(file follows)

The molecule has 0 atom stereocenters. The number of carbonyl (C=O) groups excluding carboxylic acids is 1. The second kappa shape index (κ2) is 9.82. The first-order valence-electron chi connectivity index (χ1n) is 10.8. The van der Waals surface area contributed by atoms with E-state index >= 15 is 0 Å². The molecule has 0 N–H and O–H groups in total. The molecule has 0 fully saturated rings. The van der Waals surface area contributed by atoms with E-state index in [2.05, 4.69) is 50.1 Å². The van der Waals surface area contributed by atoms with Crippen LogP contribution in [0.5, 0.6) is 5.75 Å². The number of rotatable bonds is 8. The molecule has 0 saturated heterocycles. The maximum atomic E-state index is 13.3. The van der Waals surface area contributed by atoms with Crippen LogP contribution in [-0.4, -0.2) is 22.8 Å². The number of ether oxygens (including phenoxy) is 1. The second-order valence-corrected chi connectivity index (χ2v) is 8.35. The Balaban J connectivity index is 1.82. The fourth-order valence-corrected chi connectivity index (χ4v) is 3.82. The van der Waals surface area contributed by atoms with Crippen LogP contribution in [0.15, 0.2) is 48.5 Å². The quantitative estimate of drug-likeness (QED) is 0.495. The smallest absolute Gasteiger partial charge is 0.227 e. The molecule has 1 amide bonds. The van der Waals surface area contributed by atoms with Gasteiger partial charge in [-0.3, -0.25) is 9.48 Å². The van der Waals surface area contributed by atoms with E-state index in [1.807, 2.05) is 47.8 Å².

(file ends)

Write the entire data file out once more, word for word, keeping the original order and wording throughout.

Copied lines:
The molecule has 0 atom stereocenters. The number of carbonyl (C=O) groups excluding carboxylic acids is 1. The second kappa shape index (κ2) is 9.82. The first-order valence-electron chi connectivity index (χ1n) is 10.8. The van der Waals surface area contributed by atoms with E-state index >= 15 is 0 Å². The molecule has 0 N–H and O–H groups in total. The molecule has 0 fully saturated rings. The van der Waals surface area contributed by atoms with E-state index in [2.05, 4.69) is 50.1 Å². The van der Waals surface area contributed by atoms with Crippen LogP contribution in [0.5, 0.6) is 5.75 Å². The number of rotatable bonds is 8. The molecule has 0 saturated heterocycles. The maximum atomic E-state index is 13.3. The van der Waals surface area contributed by atoms with Crippen LogP contribution in [-0.4, -0.2) is 22.8 Å². The number of ether oxygens (including phenoxy) is 1. The second-order valence-corrected chi connectivity index (χ2v) is 8.35. The Balaban J connectivity index is 1.82. The fourth-order valence-corrected chi connectivity index (χ4v) is 3.82. The van der Waals surface area contributed by atoms with Crippen LogP contribution in [0.15, 0.2) is 48.5 Å². The quantitative estimate of drug-likeness (QED) is 0.495. The smallest absolute Gasteiger partial charge is 0.227 e. The molecule has 1 amide bonds. The van der Waals surface area contributed by atoms with Gasteiger partial charge in [-0.3, -0.25) is 9.48 Å². The van der Waals surface area contributed by atoms with E-state index in [1.807, 2.05) is 47.8 Å².